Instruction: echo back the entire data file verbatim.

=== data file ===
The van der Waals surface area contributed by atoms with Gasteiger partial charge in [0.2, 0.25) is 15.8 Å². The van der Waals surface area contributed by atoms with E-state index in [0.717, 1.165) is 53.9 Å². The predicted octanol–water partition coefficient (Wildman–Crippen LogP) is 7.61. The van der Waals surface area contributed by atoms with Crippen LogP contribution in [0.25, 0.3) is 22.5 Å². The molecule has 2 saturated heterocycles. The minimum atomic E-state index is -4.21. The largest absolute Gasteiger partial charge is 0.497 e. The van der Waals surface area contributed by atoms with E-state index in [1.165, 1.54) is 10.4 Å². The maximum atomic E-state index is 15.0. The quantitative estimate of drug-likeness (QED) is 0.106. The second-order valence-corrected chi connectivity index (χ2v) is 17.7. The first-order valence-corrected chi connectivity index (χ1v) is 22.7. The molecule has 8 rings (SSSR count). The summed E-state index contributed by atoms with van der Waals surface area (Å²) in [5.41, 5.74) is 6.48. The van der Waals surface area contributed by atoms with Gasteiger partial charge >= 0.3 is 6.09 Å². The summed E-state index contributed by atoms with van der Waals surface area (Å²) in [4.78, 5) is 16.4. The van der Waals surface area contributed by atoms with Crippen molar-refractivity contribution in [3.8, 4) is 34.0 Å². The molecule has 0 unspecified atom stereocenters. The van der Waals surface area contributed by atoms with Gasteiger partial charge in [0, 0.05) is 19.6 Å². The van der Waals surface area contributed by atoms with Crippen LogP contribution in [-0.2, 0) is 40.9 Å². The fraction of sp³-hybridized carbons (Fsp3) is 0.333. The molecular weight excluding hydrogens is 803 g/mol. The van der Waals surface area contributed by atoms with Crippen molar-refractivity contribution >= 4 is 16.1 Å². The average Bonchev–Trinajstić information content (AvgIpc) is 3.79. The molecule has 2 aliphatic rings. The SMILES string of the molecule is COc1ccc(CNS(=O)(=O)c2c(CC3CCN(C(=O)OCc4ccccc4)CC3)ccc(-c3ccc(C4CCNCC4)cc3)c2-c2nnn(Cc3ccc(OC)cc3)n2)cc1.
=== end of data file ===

The van der Waals surface area contributed by atoms with Gasteiger partial charge in [0.2, 0.25) is 15.8 Å². The van der Waals surface area contributed by atoms with E-state index in [0.717, 1.165) is 53.9 Å². The predicted octanol–water partition coefficient (Wildman–Crippen LogP) is 7.61. The van der Waals surface area contributed by atoms with Crippen LogP contribution in [0.25, 0.3) is 22.5 Å². The molecule has 2 saturated heterocycles. The minimum atomic E-state index is -4.21. The largest absolute Gasteiger partial charge is 0.497 e. The van der Waals surface area contributed by atoms with E-state index in [1.165, 1.54) is 10.4 Å². The maximum atomic E-state index is 15.0. The quantitative estimate of drug-likeness (QED) is 0.106. The second-order valence-corrected chi connectivity index (χ2v) is 17.7. The first-order valence-corrected chi connectivity index (χ1v) is 22.7. The molecule has 8 rings (SSSR count). The summed E-state index contributed by atoms with van der Waals surface area (Å²) in [5.41, 5.74) is 6.48. The van der Waals surface area contributed by atoms with Gasteiger partial charge >= 0.3 is 6.09 Å². The summed E-state index contributed by atoms with van der Waals surface area (Å²) in [4.78, 5) is 16.4. The van der Waals surface area contributed by atoms with Crippen molar-refractivity contribution in [3.8, 4) is 34.0 Å². The molecule has 0 unspecified atom stereocenters. The van der Waals surface area contributed by atoms with Gasteiger partial charge in [0, 0.05) is 19.6 Å². The van der Waals surface area contributed by atoms with Crippen LogP contribution in [-0.2, 0) is 40.9 Å². The fraction of sp³-hybridized carbons (Fsp3) is 0.333. The molecular weight excluding hydrogens is 803 g/mol. The van der Waals surface area contributed by atoms with Crippen molar-refractivity contribution >= 4 is 16.1 Å². The average Bonchev–Trinajstić information content (AvgIpc) is 3.79. The molecule has 2 aliphatic rings. The SMILES string of the molecule is COc1ccc(CNS(=O)(=O)c2c(CC3CCN(C(=O)OCc4ccccc4)CC3)ccc(-c3ccc(C4CCNCC4)cc3)c2-c2nnn(Cc3ccc(OC)cc3)n2)cc1.